Chuck Lorre Shares How He and Charlie Sheen Reconciled (Exclusive)

Chuck Lorre Shares How He and Charlie Sheen Reconciled (Exclusive)

After their 2011 falling out, it was hard to believe that Chuck Lorre and Charlie Sheen would ever work together again. But the pair has made amends and recently reunited on the set of Lorre’s new Max series, Bookie.

The show stars Sebastian Maniscalco as Danny, a Los Angeles bookie who is struggling with the changing landscape of sports betting as online gambling explodes in popularity. Sheen appears as an exaggerated version of himself who tells Danny in the trailer that he owns “Babe Ruth’s autopsy report.”

“I’m gonna tell you something I never told a client, ever,” Danny responds. “You shouldn’t bet on sports.”

So, how did the reunion between Sheen and his longtime showrunner and creative partner come to be?

“Well, I think it’s important to say first, for eight and a half years we had a terrific time,” Lorre recalled when he recently sat down with ET’s Deidre Behar to discuss the upcoming series. “We were friends, we worked together and we made a show we were proud of. We laughed a lot. It was a crazy, edgy, risqué show, and we took great pride in pushing the envelope.”

“And then it all went down in a very dark and difficult way,” he continued. “It was really hurtful, it was humiliating, it was depressing, it was infuriating. It was all sorts of horrible things. For a long time I couldn’t watch the show, I couldn’t watch reruns, it was just too painful.”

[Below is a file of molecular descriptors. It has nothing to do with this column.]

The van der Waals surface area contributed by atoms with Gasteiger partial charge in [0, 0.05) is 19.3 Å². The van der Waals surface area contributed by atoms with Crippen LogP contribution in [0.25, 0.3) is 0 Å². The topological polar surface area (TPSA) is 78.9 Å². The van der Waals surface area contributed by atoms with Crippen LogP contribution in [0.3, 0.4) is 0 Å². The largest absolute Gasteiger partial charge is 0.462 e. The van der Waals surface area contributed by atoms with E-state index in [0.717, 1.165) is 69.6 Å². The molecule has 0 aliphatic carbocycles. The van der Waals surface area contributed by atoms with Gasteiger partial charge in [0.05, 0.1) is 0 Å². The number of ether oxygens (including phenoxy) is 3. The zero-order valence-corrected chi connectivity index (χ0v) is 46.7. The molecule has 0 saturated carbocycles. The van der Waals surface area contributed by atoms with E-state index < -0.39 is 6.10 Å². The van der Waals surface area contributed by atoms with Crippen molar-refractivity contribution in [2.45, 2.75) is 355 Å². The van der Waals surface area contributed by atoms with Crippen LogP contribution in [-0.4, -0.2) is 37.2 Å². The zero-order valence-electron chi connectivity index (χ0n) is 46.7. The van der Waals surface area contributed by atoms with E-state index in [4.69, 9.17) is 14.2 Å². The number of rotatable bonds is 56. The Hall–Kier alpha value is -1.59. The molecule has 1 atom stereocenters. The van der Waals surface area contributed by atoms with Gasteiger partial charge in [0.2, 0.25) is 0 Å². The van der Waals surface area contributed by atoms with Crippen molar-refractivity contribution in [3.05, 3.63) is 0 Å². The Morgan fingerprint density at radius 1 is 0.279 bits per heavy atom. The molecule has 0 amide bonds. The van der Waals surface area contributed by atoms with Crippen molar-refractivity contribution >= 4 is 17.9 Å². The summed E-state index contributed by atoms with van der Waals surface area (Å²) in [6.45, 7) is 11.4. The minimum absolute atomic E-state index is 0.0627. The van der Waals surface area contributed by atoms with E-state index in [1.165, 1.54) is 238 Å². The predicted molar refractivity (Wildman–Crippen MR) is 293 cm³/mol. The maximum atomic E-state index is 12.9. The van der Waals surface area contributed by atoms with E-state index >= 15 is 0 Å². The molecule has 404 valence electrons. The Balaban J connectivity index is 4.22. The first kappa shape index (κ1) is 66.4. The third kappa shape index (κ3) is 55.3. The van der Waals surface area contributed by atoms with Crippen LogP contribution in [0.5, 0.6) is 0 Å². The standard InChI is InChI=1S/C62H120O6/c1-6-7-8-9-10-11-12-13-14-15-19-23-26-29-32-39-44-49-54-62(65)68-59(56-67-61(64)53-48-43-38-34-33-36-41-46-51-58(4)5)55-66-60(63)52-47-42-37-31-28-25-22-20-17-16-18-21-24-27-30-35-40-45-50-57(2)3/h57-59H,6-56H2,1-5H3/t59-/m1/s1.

Sheen starred on Lorre’s hit sitcom, Two and a Half Men, for eight seasons before his substance abuse issues forced the show into a hiatus in January 2011 so Sheen could enter rehab for a third time. After Sheen fired back at Lorre with publicly disparaging comments — calling him a “little maggot,” a “stupid, stupid man” — CBS and Warner Bros. canceled the remaining episodes of the season, terminating the actor’s contract and banning him from their production lot.

The dismissal sent Sheen into a very public meltdown — it was at this time that he gave interviews claiming that he had “tiger blood” and was “winning.” He was later replaced on Two and a Half Men by Ashton Kutcher, and the show ran for four more seasons.

Sheen returned to TV in 2012, on the FX sitcom Anger Management, but Bookie marks his professional reunion with Lorre.

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“I was hopeful that Charlie was in a good place and up for it,” Lorre said of reaching out to Sheen, saying that he wasn’t afraid of trying to reconcile with the actor after so much time had passed. “I called his agent… they put me in touch with Charlie, and I said, ‘Here’s a funny idea.'”

“He couldn’t have been more gracious and enthusiastic and generous about the whole thing,” he continued. “We talked on the phone for probably and hour that first time, and I sent him the script — ’cause I’m asking him to play himself, a fictional version of himself, and I wanted to be respectful that it was something he’d be comfortable with.”